MONCTON – Junior Achievement New Brunswick, part of an international non-profit that develops business education programs for children and youth, inducted three businessmen to its Business Hall of Fame on Thursday night.
The new inductees are Mike Timani, the president and CEO of Moncton bread company Fancy Pokket; the president of Saint John’s Crosby’s Molasses, James M. Crosby, Jr.; and, Gordie Lavoie, the President and General Manager of Miramichi construction firm Sunny Corner Enterprises. Each of them gave Huddle some business tips to share with young entrepreneurs in the region:
1. Take Risks, But Be Sure To Calculate Them
Crosby has led Crosby Molasses since he was 28 years old. Over the years, he said there’s been learning that comes from failures.
“Be prepared to take some risks and don’t be afraid to fail. Failure is a great lesson,” he said.
Timani, who arrived as a Lebanese immigrant in Toronto in his early 20s, said he’s a “very high risk-taker.” He started Fancy Pokket in 1989 out of a 1,000 square-foot that now employs around 70 people and is the largest producer of pita bread, bagels, tortilla wraps and flatbread in Atlantic Canada. This summer, Fancy Pokket opened a 50,000-square-foot gluten-free facility in the U.S.
He has spent millions in growing his business over the years because investing is necessary. But when doing so, be sure you’re covered, he said.
“It’s good to be a risk taker because otherwise, you’ll get nowhere in business. But at the same time, you have to calculate or you’ll be in trouble,” he said.
2. Be In The Right Market
Crosby is the fourth generation in his family to lead the nearly 140-year-old family business. The company imports, processes, packages and distributes molasses to customers across Canada and into New England. Crosby Molasses also runs a third party bulk food grade liquid storage facility, handling liquid sweeteners, oils, fats and other products.
“It’s quite unusual in this day and age for a family to run a business that long. I’m quite proud of the fact that we’ve been able to manage that,” Crosby said.
It’s also thanks to their location that the company has been in business that long, he said.
“It’s really the uniqueness of the product that we’ve been able to provide to the market. We’re in the epicentre of the edible molasses business. Molasses is well known in Atlantic Canada, Quebec and the state of Maine; not so well known in the rest of North America, for example. That’s probably the reason we’re still in business here,” he said.
3. Diversify and Automate Where You Can
Timani has expanded his business multiple times over the 29 years since he opened the bakery. He said he always keeps an eye on the competition and adjusts his business accordingly. Not only did he diversify his product lines from just pita bread to other kinds of bread; he also believes in using machines to help produce the volume he needs to put out.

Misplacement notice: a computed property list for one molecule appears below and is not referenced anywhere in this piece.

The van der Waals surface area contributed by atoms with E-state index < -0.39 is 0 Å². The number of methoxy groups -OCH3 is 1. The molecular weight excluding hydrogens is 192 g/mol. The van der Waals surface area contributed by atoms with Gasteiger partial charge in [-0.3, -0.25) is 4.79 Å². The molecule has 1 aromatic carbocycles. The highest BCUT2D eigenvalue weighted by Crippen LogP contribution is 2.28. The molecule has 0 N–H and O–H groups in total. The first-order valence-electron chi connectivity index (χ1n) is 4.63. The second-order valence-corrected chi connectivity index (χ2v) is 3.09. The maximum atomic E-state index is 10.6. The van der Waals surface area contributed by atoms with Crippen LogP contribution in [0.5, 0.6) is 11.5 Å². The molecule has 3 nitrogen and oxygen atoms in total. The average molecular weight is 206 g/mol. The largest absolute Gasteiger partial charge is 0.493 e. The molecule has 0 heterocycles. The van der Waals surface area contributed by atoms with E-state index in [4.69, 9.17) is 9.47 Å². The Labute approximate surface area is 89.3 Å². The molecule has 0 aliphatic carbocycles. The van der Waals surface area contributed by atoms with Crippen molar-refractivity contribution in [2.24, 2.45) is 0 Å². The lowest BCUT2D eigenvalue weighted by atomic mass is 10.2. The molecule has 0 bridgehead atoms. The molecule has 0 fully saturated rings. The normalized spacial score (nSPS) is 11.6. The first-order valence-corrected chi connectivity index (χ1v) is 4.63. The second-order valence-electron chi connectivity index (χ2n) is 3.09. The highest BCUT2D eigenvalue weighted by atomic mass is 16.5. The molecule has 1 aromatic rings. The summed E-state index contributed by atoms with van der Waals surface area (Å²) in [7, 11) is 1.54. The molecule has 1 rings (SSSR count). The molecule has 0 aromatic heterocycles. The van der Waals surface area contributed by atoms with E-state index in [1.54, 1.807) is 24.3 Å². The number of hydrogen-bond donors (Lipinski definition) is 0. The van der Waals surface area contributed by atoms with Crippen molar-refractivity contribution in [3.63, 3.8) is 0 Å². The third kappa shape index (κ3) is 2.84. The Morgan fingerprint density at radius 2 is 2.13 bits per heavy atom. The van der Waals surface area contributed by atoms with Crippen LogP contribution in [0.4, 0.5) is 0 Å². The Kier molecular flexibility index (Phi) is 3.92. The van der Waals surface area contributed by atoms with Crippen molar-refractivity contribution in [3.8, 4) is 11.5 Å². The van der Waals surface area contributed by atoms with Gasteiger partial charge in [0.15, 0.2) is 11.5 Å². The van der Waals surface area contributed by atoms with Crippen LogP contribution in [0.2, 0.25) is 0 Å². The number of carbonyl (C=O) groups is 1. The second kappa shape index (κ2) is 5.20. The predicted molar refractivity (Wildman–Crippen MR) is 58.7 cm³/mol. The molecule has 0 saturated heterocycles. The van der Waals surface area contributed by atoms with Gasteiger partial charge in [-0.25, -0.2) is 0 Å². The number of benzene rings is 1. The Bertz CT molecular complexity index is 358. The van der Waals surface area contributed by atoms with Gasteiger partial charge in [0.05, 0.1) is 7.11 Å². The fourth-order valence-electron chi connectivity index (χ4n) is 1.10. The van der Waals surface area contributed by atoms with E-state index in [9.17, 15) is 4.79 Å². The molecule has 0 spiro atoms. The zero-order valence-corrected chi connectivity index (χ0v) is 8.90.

In 1995 he put in a sheeting line; in 2001, he upgraded the machinery to make 12,000 bagels an hour. More recently, he upgraded the old sheeting line and increased productivity by 30 per cent. With around 70 employees, Fancy Pokket can produce 140,000 mini pitas in an hour, among other things, he said.
“I always believe in automation,” he said.
4. Focus On Your Vision And Work Hard
Gordie Lavoie has been in business for nearly 39 years, 28 of those are with Sunny Corner Enterprises, an industrial services company that employs hundreds in construction, manufacturing and supply. The company serves the oil and gas, power generation, mining and manufacturing sectors in Canada and abroad from their locations in Miramichi, Saint John and Labrador.
Lavoie said he has always been fascinated by business and knew he wanted to be in business since a young age. But, he said, it takes commitment to be successful.
“Be prepared to put a lot of work into [your business]. You have to be very committed. Don’t be disappointed with difficult times. And always, always keep your eye open for opportunities. Because it’s out there, you just sometimes have to find it.”
For Timani, who came to Canada to escape the civil war in Lebanon with only enough money to survive for a few months, hard work was the only option. The son of middle-class parents, it was hard at first for him to work as a busboy at a Hilton hotel in Toronto.
“I was eating hotdogs and hamburgers every day. I didn’t want to call my parents because, during a civil war, I didn’t want to ask for more money,” he said.
But that job ended up with him managing 200 staff members at the Hilton in Saint John. He especially encourages immigrant entrepreneurs to keep going when things get tough.
“You need to make things happen,” he said. “My message would be, even though they’re moving to a new country, a different culture, the key here is to focus. Look at the vision that they have, put a plan in place, work hard, and you’ll get somewhere.”